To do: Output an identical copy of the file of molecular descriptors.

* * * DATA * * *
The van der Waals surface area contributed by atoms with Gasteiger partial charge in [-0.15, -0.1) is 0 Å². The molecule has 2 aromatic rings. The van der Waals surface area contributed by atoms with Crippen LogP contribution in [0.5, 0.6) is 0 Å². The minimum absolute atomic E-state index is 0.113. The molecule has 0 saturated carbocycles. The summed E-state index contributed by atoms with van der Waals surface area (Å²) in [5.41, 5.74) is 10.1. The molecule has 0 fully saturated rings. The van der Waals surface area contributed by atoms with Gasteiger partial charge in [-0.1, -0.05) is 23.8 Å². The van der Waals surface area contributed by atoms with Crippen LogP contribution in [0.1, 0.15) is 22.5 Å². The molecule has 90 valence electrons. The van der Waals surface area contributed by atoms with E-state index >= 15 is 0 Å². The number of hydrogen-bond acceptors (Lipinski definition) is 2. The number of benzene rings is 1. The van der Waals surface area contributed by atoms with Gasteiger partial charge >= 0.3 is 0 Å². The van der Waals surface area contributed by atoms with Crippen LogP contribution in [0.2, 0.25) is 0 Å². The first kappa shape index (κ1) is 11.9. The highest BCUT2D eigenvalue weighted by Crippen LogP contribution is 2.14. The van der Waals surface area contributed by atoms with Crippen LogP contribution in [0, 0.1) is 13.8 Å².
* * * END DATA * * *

The van der Waals surface area contributed by atoms with Gasteiger partial charge in [-0.15, -0.1) is 0 Å². The molecule has 2 aromatic rings. The van der Waals surface area contributed by atoms with Crippen LogP contribution in [0.5, 0.6) is 0 Å². The minimum absolute atomic E-state index is 0.113. The molecule has 0 saturated carbocycles. The summed E-state index contributed by atoms with van der Waals surface area (Å²) in [5.41, 5.74) is 10.1. The molecule has 0 fully saturated rings. The van der Waals surface area contributed by atoms with Gasteiger partial charge in [-0.1, -0.05) is 23.8 Å². The van der Waals surface area contributed by atoms with Crippen LogP contribution in [0.1, 0.15) is 22.5 Å². The molecule has 90 valence electrons. The van der Waals surface area contributed by atoms with E-state index >= 15 is 0 Å². The number of hydrogen-bond acceptors (Lipinski definition) is 2. The number of benzene rings is 1. The van der Waals surface area contributed by atoms with Gasteiger partial charge >= 0.3 is 0 Å². The van der Waals surface area contributed by atoms with Crippen LogP contribution in [0.2, 0.25) is 0 Å². The first kappa shape index (κ1) is 11.9. The highest BCUT2D eigenvalue weighted by Crippen LogP contribution is 2.14. The van der Waals surface area contributed by atoms with Crippen LogP contribution in [0, 0.1) is 13.8 Å².